Payphones. Relics of the past. At one point they were everywhere. So much so that we soon forgot to see them, just assuming one was nearby.
Time passed and before we realized it the phones we had relied upon for so many years were gone. Replaced by pocket super computers that did so much more than those long-lasting landlines ever could.
While I don’t really miss payphones I do find myself fascinated by the imprint they have left upon our society. I’m captivated by the shells they left behind, the ghosts of a vast network and infrastructure seemingly abandoned in place.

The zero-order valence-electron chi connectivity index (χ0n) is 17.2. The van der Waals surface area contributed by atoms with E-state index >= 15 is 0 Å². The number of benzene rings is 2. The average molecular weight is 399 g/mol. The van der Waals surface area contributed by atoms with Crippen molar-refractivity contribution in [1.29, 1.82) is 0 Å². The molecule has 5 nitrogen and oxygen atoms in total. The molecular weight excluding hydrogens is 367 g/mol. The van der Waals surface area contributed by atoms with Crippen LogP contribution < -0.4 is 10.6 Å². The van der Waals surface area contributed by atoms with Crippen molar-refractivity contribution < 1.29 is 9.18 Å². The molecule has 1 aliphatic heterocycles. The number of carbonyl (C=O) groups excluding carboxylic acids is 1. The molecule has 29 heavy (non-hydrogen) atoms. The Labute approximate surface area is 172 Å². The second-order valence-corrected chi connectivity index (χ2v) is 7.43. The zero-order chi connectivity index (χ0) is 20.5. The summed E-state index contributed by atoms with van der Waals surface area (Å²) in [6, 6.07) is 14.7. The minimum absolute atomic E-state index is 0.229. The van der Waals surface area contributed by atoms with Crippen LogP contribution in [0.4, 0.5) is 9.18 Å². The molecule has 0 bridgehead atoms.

Some remain. Stalwart sentries standing guard, never sleeping but always watching. There to be called upon, or, rather, called from. Often they are battered and broken, vandalized, covered in graffiti and other markings unknown to most who pass by. Yet there they remain, ever vigilant.
When I pass by payphones I often cannot help myself from checking to see if it’s still connected to the network. Does it still have a receiver attached? If it does, is there a dial tone? More often than not, the answer is no. But every so often I hear that familiar set of tones resonating together.
I snap a picture and then continue on, forgetting about the payphone and moving on with my life.